This phenomenon was observed by social scientists back in the 20s and 30s. During the chaos of post-WW1 Europe, individuals and entire nations swung back and forth between the far left and the far right with blinding speed. Ernst Roehm, the Nazi Brownshirt leader, and Karl Radek, the German Communist paramilitary chief, both raided recruits from each other with relative ease.

    It seems to be a tendency of the underclass in general to move to whichever herd offers them the most in return, without any solid ideological commitment to any one. Witness how many so-called 'pro-MRA' women are former radical feminists for example: they all claim that feminism did nothing for them, when the find the MRM does nothing for them either, they'll likely swing back to feminism again.

    So Rookh's last statement about useless reflexes would have applied to the liberal culture of the 90s and applies to the conservative culture of today, just as it likely will the liberals, once they are in the ascendent again.

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    Replies
    1. Agreed. Small wonder that elite class despises the underclass, or at least that's the image i have got.

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  3. There is nothing redeemable or worth preserving in Anglo-American culture which always makes me laugh when American Republicans talk about being a conservative. They've lost from the start, the culture was never worth conserving to begin with. The future of the Commonwealth is Asiatic, the future of America is Catholic and Latin.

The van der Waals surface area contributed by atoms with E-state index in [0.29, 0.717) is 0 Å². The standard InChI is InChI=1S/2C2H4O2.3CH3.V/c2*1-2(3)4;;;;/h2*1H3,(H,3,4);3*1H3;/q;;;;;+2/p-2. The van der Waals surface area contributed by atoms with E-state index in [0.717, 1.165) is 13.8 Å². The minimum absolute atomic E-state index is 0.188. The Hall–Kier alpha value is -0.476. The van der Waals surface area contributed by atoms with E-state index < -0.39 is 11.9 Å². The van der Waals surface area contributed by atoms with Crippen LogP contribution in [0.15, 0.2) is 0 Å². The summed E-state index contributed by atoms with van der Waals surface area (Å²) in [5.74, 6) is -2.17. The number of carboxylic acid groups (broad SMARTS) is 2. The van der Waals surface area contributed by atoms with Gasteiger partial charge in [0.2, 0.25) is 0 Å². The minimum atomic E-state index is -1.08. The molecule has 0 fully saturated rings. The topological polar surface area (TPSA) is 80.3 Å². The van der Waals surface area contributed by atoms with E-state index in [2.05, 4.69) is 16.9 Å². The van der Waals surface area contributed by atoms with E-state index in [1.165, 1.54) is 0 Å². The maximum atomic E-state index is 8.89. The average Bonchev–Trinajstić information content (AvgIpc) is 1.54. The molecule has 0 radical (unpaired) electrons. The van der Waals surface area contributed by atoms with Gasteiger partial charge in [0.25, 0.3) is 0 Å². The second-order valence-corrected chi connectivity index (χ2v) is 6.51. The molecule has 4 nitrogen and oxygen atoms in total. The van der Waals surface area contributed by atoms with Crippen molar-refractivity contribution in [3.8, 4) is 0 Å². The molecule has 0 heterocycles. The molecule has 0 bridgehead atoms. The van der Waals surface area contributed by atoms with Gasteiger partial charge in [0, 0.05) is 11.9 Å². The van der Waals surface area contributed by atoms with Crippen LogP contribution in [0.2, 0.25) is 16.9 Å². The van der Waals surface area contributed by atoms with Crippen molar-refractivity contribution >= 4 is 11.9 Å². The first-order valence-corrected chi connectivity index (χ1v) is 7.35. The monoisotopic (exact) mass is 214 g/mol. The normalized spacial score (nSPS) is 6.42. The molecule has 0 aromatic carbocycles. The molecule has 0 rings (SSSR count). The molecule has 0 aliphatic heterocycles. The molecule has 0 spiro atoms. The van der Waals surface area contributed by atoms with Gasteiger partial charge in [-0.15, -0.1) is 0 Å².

Anglo culture lost its what somewhere around the time of the cult of Melancholia. It seems anglo culture has never gotten over its woman-cult from Elizabeth.

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  4. ybm, this is how subversion works, by making people believe their traditions are worthless; making it all the easier for the radicals to supplant it with their 'utopia'.

    The irony is that the subversion tactics from radical outsiders, also serve to benefit the ruling contingents, especially if they want to gain ever more totalitarian control. Because the checks and balances that stop the Bureaucracy from totally ruling their democracy, are our traditions of liberty.

    Destroy tradition, and unloose the sheet anchor of liberty.

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    ReplyDelete